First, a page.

Hello again and Happy New Year to you all; we hope you had a wonderful break. Welcome back to our case of the week and our first for 2024! We are starting off the year with a case that looks at contractual clauses limiting the financial liability of the employer on termination of employment.

For those of you that missed our December 2023 newsletter you can find it here. Our final newsletter of the year took a short look at the upcoming changes to the Equality Act, discriminatory hiring practices and a TV blunder involving a BBC news presenter swearing at millions of people!

SPI Spirits (UK) Limited produces, markets and sells wines and spirits internationally and has over 2000 employees.  The second respondent and agent of the company, Yuri Shefler, is the majority shareholder and made all decisions about the claimant’s employment. The claimant, Mr Zabelin, was employed from 1st March 2017 as Group Chief Investment Officer and was on a yearly net salary of £180,000!

In March 2020, the claimant was asked by the company’s Chief HR Officer to agree to a 30% pay cut for three months, from April to June because of the impact of the pandemic; the claimant agreed. June came around and the Chief HR Officer emailed the claimant, “As we have entered June now, after analysing the current situation, regrettably I have to inform you, that this measure will be continued at least until September 1st.” The claimant challenged the extension of the pay cut and stated such measures needed both sides to agree.

During a telephone conversation on 8 June 2020, between the claimant and second respondent, it was also disputed whether the claimant was owed his 2019 bonus; the second respondent arguing under what circumstances and scope of work amounted to payment of a discretionary bonus. When the claimant argued this was not what his contract said, the second respondent said, ‘then sign a resignation letter if you don’t agree’.  When asked why he should sign a resignation letter, the agent said ‘forget about everything, I am firing you’ and hung up the phone.

The tribunal found the conduct of the second respondent towards the claimant amounted to a detriment because he had made protected disclosures, for which both respondents were co-liable.  It also found that, at the end of the conversation, the second respondent dismissed the claimant for the principal reason of having made protected disclosures, which amounted to further detrimental treatment by the second respondent and automatic unfair dismissal by the first respondent.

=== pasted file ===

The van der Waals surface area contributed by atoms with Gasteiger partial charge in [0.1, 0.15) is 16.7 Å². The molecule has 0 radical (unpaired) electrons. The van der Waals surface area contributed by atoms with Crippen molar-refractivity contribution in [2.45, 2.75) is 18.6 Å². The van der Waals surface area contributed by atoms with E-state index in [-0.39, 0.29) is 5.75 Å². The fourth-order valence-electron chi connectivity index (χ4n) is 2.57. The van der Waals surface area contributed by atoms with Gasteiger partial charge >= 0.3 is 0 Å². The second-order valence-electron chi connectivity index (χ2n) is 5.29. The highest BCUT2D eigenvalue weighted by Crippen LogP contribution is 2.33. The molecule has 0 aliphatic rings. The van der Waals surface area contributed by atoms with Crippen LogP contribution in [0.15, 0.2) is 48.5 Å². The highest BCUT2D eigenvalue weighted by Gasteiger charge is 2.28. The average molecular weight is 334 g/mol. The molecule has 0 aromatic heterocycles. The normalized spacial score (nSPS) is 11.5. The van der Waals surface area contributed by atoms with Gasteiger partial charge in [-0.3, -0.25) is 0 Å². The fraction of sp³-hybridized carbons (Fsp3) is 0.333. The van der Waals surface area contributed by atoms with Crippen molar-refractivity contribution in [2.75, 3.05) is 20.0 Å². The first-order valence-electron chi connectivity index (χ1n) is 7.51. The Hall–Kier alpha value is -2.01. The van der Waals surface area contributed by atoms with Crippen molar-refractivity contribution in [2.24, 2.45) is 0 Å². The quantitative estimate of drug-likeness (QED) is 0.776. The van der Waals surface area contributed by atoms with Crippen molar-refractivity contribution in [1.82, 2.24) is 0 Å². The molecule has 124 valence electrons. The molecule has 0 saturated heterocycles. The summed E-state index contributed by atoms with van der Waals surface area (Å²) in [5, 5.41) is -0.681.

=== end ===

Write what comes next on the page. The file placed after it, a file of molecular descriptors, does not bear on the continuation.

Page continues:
The claimant’s protected disclosures were refined to the following:-

  1. By imposing a unilateral pay cut and changes to the bonus allocation would be a breach of contract.
  2. The pay cut created a toxic environment, was bullying in nature and would affect staff welfare such as mental health, motivation and morale.
  3. The company was not being transparent and using the pandemic as an excuse to make adverse decisions against staff.

The tribunal made several awards of compensation against the respondents for the detriment suffered by the claimant as well as an award for unfair dismissal. However, the respondents relied upon clauses in Mr Zabelin’s contract that limited the amount of compensation he may receive upon dismissal to £270,000 net.

The respondents accepted that the relevant clauses could not legally cap the tribunal’s awards, but argued the clauses had been freely negotiated and should be taken into account by the tribunal when deciding the amount of compensation to award. The tribunal found the clauses did not have the meaning for which the respondents asserted and, even if they did, they were an unenforceable cap on what the tribunal could award.

The tribunal uplifted its awards of compensation based on failure by the respondents to follow the ACAS Code on Disciplinary and Grievance Procedures. The respondents argued that, when the written grievance was first raised, the claimant failed to raise it in circumstances that gave it the character of a protected disclosure, and only did so subsequently orally; therefore, for the grievance provisions of the Code to be engaged, it needed to be put in writing. The tribunal rejected the argument the procedure did not apply as the underlying matter remained the same.

The tribunal made an award of £1,626,452.07 against both respondents jointly and severally, in respect of detrimental treatment, and of £3,589.09 against the first respondent in respect of automatic unfair dismissal.

The respondents appealed; the EAT upheld the tribunal’s decision.

Takeaway Points

  1. Any attempt to limit liability to statutory employment claims in contractual documentation are ineffective – s203 Employment Rights Act 1996.
  2. For whistleblowing claims, there is no cap and compensation reflects loss; regardless of whether the contract was freely negotiated.
  3. A grievance needs to be in writing for ACAS Code to apply, however, even though the protected disclosure was not included in the written grievance itself and was made orally, it did not prevent application of the Code.

Where the employer dismisses, or takes other action against an employee because of what it regards as culpable conduct, the discipline provisions of the Code will apply.